Finding Serenity

When I began my spiritual journey, the first quality in others that I was attracted to was serenity. I didn’t know that I was attracted to the quality of serenity. Instead I was attracted to serene people. I was going to AA and one of the strengths that you are taught in 12 step meetings was to learn how to help others.

The jobs that a beginner can volunteer for include setting up the meetings and helping clean the rooms after the meeting. For the beginner it can be a humbling experience to begin learning the true lesson of anonymity which is to do something without taking credit or bragging about what was done.

The meetings that I volunteered for were overseen by this man that was so calm and peaceful that I knew I wanted whatever he had. Finally one night I asked how he had gotten whatever he had. It was hard for him to define “it”. But he recommended a little pamphlet about serenity. The booklet taught me two major lessons.

The first lesson was the story of the man in the desert with the whirling dervishes. Someone came up to the man and asked him what he did about the whirling dervishes and he said that he just let them whirl. What a concept! I was beginning to be introduced to detachment and letting it go and change what you can and let the rest go.

The second lesson I learned from the booklet was an illustration that contained an explanation of serenity as picturing a swan beautifully gliding on the surface of the water. But under the water, the swan was paddling furiously in order to go forward. With my thinking at the time, I thought that this seemed dishonest. Such was the power of my brain to distort everything I experienced.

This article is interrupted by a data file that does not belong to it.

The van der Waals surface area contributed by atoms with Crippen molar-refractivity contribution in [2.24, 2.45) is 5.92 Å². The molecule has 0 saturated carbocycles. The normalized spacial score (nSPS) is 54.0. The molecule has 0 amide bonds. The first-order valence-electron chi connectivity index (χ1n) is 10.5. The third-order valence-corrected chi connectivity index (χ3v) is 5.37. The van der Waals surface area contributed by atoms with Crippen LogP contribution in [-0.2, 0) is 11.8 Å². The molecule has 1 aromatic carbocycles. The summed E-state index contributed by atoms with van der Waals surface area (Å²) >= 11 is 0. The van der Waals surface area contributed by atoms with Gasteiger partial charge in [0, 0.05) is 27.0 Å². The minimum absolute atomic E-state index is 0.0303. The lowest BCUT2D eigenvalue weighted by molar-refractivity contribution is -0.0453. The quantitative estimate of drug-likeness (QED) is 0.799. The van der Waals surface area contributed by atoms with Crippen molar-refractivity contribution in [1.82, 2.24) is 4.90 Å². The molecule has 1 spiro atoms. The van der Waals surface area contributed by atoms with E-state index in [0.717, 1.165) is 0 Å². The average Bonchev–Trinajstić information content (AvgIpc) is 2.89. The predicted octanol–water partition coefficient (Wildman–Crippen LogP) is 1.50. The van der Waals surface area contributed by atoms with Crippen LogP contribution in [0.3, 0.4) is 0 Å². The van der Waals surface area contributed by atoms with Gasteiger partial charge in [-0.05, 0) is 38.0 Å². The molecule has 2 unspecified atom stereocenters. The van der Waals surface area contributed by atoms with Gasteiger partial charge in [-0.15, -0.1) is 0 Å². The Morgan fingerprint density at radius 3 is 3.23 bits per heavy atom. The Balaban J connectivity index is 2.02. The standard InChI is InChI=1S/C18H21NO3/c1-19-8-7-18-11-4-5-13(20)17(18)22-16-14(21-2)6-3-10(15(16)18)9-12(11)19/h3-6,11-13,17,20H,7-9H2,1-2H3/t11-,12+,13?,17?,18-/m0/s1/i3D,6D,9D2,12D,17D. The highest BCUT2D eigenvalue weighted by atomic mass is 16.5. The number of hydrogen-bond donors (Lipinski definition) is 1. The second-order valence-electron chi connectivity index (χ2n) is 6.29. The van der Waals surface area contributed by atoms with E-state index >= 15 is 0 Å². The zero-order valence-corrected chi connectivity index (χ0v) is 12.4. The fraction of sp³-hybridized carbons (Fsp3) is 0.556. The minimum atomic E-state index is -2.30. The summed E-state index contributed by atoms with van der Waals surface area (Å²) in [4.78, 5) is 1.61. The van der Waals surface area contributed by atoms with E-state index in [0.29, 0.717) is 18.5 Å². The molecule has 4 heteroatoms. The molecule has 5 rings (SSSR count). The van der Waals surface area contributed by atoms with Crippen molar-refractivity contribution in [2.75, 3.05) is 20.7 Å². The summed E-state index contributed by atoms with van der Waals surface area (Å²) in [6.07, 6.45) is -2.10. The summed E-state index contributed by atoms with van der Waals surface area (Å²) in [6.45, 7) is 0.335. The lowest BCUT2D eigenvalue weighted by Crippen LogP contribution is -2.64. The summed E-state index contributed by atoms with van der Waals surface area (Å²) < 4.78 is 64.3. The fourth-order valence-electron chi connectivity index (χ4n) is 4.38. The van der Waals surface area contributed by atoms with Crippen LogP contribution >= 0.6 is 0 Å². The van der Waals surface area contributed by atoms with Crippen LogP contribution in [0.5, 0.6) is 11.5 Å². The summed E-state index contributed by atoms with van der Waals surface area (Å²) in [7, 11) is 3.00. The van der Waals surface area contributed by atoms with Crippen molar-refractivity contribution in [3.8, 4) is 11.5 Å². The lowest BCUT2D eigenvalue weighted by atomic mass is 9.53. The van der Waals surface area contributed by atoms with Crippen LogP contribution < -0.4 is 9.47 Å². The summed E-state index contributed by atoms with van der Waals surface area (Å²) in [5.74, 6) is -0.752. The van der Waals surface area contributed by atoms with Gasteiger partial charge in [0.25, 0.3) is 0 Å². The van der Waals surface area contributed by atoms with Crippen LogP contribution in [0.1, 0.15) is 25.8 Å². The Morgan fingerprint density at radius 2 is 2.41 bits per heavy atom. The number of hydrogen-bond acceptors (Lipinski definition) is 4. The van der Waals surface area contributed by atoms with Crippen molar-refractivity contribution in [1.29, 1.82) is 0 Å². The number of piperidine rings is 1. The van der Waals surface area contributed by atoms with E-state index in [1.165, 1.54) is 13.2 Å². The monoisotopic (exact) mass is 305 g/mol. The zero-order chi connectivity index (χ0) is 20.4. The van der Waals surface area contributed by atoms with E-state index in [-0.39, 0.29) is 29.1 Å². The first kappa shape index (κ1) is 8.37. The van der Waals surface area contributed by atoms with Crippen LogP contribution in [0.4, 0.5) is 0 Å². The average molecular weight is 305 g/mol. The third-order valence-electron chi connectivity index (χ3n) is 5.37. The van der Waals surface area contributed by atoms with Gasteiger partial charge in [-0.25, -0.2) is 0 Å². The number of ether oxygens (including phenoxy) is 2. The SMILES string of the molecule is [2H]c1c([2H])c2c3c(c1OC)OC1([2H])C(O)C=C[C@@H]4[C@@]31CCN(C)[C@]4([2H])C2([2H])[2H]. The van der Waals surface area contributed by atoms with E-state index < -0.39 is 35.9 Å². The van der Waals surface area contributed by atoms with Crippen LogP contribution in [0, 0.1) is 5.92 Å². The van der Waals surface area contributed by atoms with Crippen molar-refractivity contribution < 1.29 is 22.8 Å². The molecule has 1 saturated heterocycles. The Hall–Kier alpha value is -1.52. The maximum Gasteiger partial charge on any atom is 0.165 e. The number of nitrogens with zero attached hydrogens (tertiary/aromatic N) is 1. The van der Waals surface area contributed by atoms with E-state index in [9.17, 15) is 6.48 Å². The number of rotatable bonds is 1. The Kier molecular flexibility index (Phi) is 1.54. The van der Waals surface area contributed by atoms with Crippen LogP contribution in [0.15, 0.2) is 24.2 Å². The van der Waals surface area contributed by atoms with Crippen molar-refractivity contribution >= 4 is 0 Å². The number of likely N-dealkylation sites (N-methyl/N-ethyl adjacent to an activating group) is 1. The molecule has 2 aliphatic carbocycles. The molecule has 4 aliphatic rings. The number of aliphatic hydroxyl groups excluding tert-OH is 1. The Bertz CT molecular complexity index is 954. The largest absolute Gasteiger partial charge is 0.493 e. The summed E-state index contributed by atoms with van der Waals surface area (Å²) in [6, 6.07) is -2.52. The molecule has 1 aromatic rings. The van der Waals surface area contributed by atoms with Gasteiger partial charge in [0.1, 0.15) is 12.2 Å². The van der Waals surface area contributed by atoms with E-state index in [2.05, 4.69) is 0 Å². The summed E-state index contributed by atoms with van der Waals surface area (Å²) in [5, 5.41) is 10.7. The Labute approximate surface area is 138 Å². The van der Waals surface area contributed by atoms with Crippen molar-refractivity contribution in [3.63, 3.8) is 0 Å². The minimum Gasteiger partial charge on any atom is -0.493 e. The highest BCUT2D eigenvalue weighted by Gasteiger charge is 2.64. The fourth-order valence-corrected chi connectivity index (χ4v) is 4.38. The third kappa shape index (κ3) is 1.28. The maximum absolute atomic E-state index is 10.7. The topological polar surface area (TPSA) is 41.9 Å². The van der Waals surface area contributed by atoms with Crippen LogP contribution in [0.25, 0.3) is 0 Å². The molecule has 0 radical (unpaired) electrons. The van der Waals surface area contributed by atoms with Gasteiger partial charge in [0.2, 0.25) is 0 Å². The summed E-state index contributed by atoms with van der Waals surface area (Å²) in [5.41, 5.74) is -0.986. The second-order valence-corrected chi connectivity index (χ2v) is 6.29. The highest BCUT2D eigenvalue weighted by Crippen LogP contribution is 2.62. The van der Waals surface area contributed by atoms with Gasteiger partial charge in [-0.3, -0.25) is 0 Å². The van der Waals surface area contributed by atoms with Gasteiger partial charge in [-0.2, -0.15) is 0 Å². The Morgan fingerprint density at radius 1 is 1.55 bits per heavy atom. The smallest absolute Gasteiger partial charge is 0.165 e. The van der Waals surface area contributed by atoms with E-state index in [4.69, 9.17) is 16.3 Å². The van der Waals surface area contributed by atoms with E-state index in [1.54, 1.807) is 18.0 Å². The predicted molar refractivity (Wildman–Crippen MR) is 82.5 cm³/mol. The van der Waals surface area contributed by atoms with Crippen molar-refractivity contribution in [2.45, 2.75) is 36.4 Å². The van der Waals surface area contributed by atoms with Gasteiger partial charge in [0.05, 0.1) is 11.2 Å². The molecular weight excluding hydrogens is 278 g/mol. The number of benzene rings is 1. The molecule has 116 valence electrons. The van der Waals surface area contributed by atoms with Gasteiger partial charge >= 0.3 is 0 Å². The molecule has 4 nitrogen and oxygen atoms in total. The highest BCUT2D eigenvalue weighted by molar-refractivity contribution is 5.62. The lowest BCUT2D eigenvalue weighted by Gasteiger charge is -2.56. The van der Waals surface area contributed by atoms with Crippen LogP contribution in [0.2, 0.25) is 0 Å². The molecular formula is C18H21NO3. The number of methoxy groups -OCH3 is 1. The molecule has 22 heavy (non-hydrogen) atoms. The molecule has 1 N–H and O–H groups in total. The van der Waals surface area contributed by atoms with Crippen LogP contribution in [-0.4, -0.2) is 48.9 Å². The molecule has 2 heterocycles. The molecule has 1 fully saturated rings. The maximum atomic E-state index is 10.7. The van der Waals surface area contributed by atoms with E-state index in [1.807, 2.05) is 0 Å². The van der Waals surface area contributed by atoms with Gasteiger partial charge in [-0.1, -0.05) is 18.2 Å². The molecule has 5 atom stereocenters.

From An Al-Anon Filter: “Anticipating Trouble”:

“Staying in the moment means that I must completely, willingly, with gratitude, give up all of the mental tortures with which I occupied so much of my time. Anticipating trouble took up a great deal of my waking hours. I could work out huge long interconnected horrifying possibilities, and create much misery for myself doing it. I’d imagine a terrible outcome, and then feel depressed about it.”

From Sober Nuggets: “affirmation”:

“I know that for me, I must find peace and serenity (especially in the face of difficulties and challenges/opportunities).  I didn’t come to A.A. to be miserable, I came because I already was miserable.  If I were still miserable, I’d more than likely find myself drinking and drugging again.  It has been years (thank God) since I’ve come to meetings in order to avoid drinking or drugging.  Now I come to meetings to maintain some sense of balance and serenity in my life.”

“Today, I ask God for guidance in all I do, try to see His Grace in my life and then live it out.  I’ll ask again later and probably again after that because I am a “slow learner and a fast forgetter.”  Today I know God is with me, through the Holy Spirit, through the people I encounter and in the Steps of Alcoholics Anonymous.  I merely need to remain open to His will, willing to do it and honest about myself and my motives.”

Photo credit.

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